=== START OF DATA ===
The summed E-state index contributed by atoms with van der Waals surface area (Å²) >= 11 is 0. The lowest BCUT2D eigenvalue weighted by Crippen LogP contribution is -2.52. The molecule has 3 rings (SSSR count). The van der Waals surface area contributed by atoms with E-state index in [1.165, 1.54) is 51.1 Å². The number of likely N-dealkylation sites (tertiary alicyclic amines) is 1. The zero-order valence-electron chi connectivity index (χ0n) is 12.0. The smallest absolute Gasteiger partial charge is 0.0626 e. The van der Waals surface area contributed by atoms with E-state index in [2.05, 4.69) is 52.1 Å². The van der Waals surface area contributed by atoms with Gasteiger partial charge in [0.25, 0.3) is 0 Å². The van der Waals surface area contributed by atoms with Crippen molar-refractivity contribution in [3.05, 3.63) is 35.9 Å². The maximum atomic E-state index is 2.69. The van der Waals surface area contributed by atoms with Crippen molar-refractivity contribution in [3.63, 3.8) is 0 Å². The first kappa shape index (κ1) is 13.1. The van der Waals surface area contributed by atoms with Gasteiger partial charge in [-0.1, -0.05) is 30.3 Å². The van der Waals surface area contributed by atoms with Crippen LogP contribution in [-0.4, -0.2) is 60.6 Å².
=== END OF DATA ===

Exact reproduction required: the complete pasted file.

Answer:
The summed E-state index contributed by atoms with van der Waals surface area (Å²) >= 11 is 0. The lowest BCUT2D eigenvalue weighted by Crippen LogP contribution is -2.52. The molecule has 3 rings (SSSR count). The van der Waals surface area contributed by atoms with E-state index in [1.165, 1.54) is 51.1 Å². The number of likely N-dealkylation sites (tertiary alicyclic amines) is 1. The zero-order valence-electron chi connectivity index (χ0n) is 12.0. The smallest absolute Gasteiger partial charge is 0.0626 e. The van der Waals surface area contributed by atoms with E-state index in [2.05, 4.69) is 52.1 Å². The van der Waals surface area contributed by atoms with Gasteiger partial charge in [0.25, 0.3) is 0 Å². The van der Waals surface area contributed by atoms with Crippen molar-refractivity contribution in [3.05, 3.63) is 35.9 Å². The maximum atomic E-state index is 2.69. The van der Waals surface area contributed by atoms with Crippen molar-refractivity contribution in [3.63, 3.8) is 0 Å². The first kappa shape index (κ1) is 13.1. The van der Waals surface area contributed by atoms with Gasteiger partial charge in [-0.1, -0.05) is 30.3 Å². The van der Waals surface area contributed by atoms with Crippen LogP contribution in [-0.4, -0.2) is 60.6 Å².